How Do Insurance Companies Calculate Auto Insurance Premium?

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Car insurance isn’t a one-and-done deal. Rates change, you age, move your home,  change cars and discounts can be added or removed. Basically, it's a dynamic relationship between the rating variables used to calculate premiums and  your profile. To best understand how to save money on car insurance you first need to understand how an auto insurance premium is calumniated.

Without getting to "wonky," auto insurance premiums are determined by many variables based on items derived by the drivers, vehicles, loss and accident history, prior insurance experience, and in some cases data from your consumer credit record discovers about the insured and the listed drivers

There are so many combinations of rating variables, that a single insurer could have over 1 million ways to rate car insurance. When you consider that not all insurance carriers rate the same way, you begin to realize that the possibilities are extreme. 

Because there are so many ways to rate a policy, and you can't possibly be able to know all the meaningful differences, using an online quoting tool is an excellent way to compare insurance premiums.

Differences in rates among car models

Not all car models are created equal. If you’re in the market for a Tesla, for instance, insurance companies won’t treat you like they would if you were the buyer of a pre-owned Honda Civic.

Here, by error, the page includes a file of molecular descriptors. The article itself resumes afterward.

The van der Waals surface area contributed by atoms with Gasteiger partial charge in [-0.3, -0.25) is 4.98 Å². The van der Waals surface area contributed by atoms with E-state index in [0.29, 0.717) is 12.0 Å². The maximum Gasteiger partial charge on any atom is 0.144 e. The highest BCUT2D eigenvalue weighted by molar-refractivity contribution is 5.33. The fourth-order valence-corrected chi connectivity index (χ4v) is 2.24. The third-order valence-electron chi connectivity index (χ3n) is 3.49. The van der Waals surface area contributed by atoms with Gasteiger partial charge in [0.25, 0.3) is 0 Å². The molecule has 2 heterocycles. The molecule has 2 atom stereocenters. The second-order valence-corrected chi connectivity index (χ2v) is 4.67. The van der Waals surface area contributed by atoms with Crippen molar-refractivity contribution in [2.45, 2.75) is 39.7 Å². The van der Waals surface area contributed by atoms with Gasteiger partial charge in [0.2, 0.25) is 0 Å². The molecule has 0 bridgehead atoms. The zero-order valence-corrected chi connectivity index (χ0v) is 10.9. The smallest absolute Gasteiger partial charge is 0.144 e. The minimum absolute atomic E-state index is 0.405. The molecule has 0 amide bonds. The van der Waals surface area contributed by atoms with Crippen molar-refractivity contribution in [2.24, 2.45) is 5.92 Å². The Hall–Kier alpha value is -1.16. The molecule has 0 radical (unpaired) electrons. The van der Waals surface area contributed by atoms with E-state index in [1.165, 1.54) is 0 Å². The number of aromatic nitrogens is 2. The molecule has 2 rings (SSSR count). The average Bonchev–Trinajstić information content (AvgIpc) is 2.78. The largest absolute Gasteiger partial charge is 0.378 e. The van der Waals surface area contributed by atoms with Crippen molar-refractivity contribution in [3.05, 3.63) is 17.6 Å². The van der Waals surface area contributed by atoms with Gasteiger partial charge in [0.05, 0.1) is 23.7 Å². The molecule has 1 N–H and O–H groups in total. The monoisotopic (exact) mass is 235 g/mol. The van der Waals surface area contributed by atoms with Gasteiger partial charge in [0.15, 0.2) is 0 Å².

For one thing, with more expensive vehicles come pricier insurance packages. Insurers may assess risk differently, but higher-end cars are more susceptible to theft and damage. Insurance companies will often seek to cover the entire retail cost of a car should it be stolen or irrevocably damaged in a collision.

Owning a car with better safety ratings, or one which might be more reliably protective of drivers and passengers, will help lower insurance costs. Drivers of “riskier” vehicles may otherwise be in jeopardy. Increased risk of injury will likely lead to higher premiums.

Do you know what your car is made of? You should—some models are manufactured with special (and expensive) materials that are difficult to repair. Insurers might raise your premium if you own a vehicle of this type, anticipating the higher cost of damage claims.

What other factors will impact my insurance rates?

If you’re shopping around for a new policy, it’s especially important to know all the variables that make up your driver profile. Each insurer assesses risk differently, so these aspects might be weighed differently as well. Regardless, the following groups of factors should be taken into consideration as you explore different car insurance options.

  • Type of insurance needed. Every state in the U.S. requires that you buy, at least, state minimum liability coverage. There are higher-threshold (and more expensive) options, including a) wider liability coverage for at-fault claims and b) collision and comprehensive insurance, with liability coverage also included. Your deductible is also not set in stone for collision and comprehensive insurance—the higher deductible you pay, the more you’ll end up saving.